Why You Would Use It
- Makes fantastic use of screen real estate – barely takes up any room at all which means you’ve got tons of room on the screen for the stuff you actually care about. More stuff fits on your screen, which means you have to scroll less, which makes the world a happier place
- Freaking fast – I’ve said it already but this canes the buttocks off either of the big two browsers just in terms of speed.
- Default Home Page – Every time you open a new tab in Chrome, instead of a blank screen, the page shows a grid of your most visited sites that are accessible with the click of a mouse. Because this is driven completely locally, you’re not waiting for the homepage to load up over a slow connection – it just works. Sure it’s probably stolen from Opera, but it’s a good idea
- It’s Google – and they make good stuff. The big positive about Google is that they have a philosophy of “release early then iterate”, meaning that the failures of today will likely not be there tomorrow.
Why You Wouldn’t Use It (at least all the time)
- No RSS Support – now I realise that this might not mean a lot for some of you, but there are a bunch of us that this will raise alarm bells for. Not only do you not get the cute little feed icon showing up in the address bar of a relevant site, but if you click on an RSS feed link, you just get garbled junk.
- Missing features – because it’s early days, there are a few features that are easy to get used to in Firefox that feel missing in Chrome. Ironically for a Google product, Chrome doesn’t have a search bar, but instead has you typing search queries into the address bar, which seems to me to be a little counter-intuitive. Maybe I just need to get over it
- No extensions – For a long time Firefox user, this is a bit of a sad one. Extensions are pluggable bits of code that magically do fun (or useful) things to your browser to add functionality. At this stage there’s nothing like that for Chrome, and while I think that’ll change, for the moment that’s a deal killer.
- It’s only on Windows at the moment, which means people who have a choice about their OS are unlikely to be able to use it yet.
- You might still be stuck in the Internet Explorer world where you didn’t realise you had a “web browser” other than the big blue e.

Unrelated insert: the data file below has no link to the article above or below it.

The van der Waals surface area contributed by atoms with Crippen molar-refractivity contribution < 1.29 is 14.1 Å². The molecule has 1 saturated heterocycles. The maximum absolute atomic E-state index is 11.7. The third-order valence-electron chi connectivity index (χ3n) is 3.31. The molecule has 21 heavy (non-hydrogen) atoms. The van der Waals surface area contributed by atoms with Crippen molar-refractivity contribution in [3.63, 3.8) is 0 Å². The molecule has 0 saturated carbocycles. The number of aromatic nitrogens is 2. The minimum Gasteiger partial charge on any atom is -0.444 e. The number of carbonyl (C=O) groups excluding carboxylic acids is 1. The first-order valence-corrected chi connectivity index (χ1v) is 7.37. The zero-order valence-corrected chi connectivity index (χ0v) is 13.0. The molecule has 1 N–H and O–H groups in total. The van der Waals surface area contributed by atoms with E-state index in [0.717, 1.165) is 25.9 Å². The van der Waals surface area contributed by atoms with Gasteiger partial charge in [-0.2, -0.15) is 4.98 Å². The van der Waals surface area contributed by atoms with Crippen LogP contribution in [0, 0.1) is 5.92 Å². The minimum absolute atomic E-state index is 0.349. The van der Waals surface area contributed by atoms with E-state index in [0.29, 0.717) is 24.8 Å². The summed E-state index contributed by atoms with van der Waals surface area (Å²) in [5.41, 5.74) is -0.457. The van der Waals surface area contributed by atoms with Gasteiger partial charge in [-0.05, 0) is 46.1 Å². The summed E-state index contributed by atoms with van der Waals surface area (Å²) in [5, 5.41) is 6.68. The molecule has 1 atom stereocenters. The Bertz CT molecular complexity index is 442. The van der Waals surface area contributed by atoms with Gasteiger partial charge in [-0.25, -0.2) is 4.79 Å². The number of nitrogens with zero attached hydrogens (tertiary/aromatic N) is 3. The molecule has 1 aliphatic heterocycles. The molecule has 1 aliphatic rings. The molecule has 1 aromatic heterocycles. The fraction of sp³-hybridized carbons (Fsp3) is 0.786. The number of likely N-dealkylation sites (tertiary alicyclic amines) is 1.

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I must admit that I do feel like a bit of a sell-out having bought an iPod touch, aka: the phone planless man’s iPhone. But a combination of seeing a shiny new iPhone in the wild and having already decided that I didn’t have enough justification for getting an iPhone, plus apple having a good deal going on refurbished iPod touches led to a moment of weakness that I’m having a hard time trying to regret.
The ongoing wait for home Internet has meant that I’ve had this little beauty since Monday but haven’t had it all updated until last night. And with all the funky apps that you can pick up that’s when she really comes alive. Apart from anything else this post will have been completely written in the wordpress app, which has been remarkably well designed. Like a massive chunk of the iPhone apps, it just does what you expect it to, in the way you expect it to work.
Suffice to say my train trips just got a whole lot more bearable.
China’s booming Internet population has surpassed the United States to become the world’s biggest, with 253 million people online despite government controls on Web use, according to government data reported Friday.
This is made more impressive by the fact that the internet addressing system currently doesn’t even really cater for chinese characters, and that the Chinese are only able to see parts of the internet that don’t cast their illustrious government in a negative light.
Haven’t quite resolved the big question posed in the title there at this stage, but for the moment I’m giving Twitter a fair dinkum go. It’s taken me a fair while to work out whether or not I really care about Twitter – but after having had fun playing around with Instant Messaging and Facebook status messages for a while, I figured it’s my new chance to be hilariously funny on a micro-type level. So for the time being (at least) feel free to subscribe to my Twitter RSS, or just check out my Twitter page. You might also have noticed the “Geoff is currently” widget on the right hand side, which is obviously being fed by twitter too.
Anyone else using Twitter? Good? Bad? Indifferent? I’d be interested to know.